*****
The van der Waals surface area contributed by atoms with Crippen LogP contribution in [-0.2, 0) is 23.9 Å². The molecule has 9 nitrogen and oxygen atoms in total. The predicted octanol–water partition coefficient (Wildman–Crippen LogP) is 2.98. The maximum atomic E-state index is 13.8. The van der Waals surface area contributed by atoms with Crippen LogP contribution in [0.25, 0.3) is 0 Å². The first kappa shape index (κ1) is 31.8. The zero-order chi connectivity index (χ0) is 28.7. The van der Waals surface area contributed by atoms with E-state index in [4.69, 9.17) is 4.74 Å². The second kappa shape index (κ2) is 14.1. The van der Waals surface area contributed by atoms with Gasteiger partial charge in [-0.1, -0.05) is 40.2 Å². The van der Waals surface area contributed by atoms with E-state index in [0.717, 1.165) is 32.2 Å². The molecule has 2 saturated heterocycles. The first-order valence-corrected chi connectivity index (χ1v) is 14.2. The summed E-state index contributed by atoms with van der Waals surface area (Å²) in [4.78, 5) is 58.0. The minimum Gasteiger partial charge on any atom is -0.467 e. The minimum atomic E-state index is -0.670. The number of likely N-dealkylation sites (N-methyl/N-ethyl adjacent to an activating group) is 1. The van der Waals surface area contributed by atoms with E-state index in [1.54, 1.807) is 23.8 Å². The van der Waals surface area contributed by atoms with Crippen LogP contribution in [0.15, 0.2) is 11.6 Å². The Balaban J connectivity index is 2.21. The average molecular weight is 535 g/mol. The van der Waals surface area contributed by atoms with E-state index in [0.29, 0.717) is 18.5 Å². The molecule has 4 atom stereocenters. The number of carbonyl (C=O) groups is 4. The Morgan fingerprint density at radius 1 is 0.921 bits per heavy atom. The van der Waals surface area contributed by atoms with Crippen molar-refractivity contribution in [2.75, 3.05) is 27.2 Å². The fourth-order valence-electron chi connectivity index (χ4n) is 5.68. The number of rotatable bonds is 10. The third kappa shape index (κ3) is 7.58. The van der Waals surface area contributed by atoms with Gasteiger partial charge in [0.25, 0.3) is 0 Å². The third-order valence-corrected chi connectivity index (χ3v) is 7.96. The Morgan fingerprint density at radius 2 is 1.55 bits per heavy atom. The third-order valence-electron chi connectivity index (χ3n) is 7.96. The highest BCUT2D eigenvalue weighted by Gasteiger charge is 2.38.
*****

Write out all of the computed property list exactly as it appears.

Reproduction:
The van der Waals surface area contributed by atoms with Crippen LogP contribution in [-0.2, 0) is 23.9 Å². The molecule has 9 nitrogen and oxygen atoms in total. The predicted octanol–water partition coefficient (Wildman–Crippen LogP) is 2.98. The maximum atomic E-state index is 13.8. The van der Waals surface area contributed by atoms with Crippen LogP contribution in [0.25, 0.3) is 0 Å². The first kappa shape index (κ1) is 31.8. The zero-order chi connectivity index (χ0) is 28.7. The van der Waals surface area contributed by atoms with E-state index in [4.69, 9.17) is 4.74 Å². The second kappa shape index (κ2) is 14.1. The van der Waals surface area contributed by atoms with Gasteiger partial charge in [-0.1, -0.05) is 40.2 Å². The van der Waals surface area contributed by atoms with E-state index in [0.717, 1.165) is 32.2 Å². The molecule has 2 saturated heterocycles. The first-order valence-corrected chi connectivity index (χ1v) is 14.2. The summed E-state index contributed by atoms with van der Waals surface area (Å²) in [4.78, 5) is 58.0. The minimum Gasteiger partial charge on any atom is -0.467 e. The minimum atomic E-state index is -0.670. The number of likely N-dealkylation sites (N-methyl/N-ethyl adjacent to an activating group) is 1. The van der Waals surface area contributed by atoms with E-state index in [1.54, 1.807) is 23.8 Å². The van der Waals surface area contributed by atoms with Crippen LogP contribution in [0.15, 0.2) is 11.6 Å². The Balaban J connectivity index is 2.21. The average molecular weight is 535 g/mol. The van der Waals surface area contributed by atoms with E-state index in [0.29, 0.717) is 18.5 Å². The molecule has 4 atom stereocenters. The number of carbonyl (C=O) groups is 4. The Morgan fingerprint density at radius 1 is 0.921 bits per heavy atom. The van der Waals surface area contributed by atoms with Crippen molar-refractivity contribution in [2.75, 3.05) is 27.2 Å². The fourth-order valence-electron chi connectivity index (χ4n) is 5.68. The number of rotatable bonds is 10. The third kappa shape index (κ3) is 7.58. The van der Waals surface area contributed by atoms with Gasteiger partial charge in [0.25, 0.3) is 0 Å². The third-order valence-corrected chi connectivity index (χ3v) is 7.96. The Morgan fingerprint density at radius 2 is 1.55 bits per heavy atom. The third-order valence-electron chi connectivity index (χ3n) is 7.96. The highest BCUT2D eigenvalue weighted by Gasteiger charge is 2.38.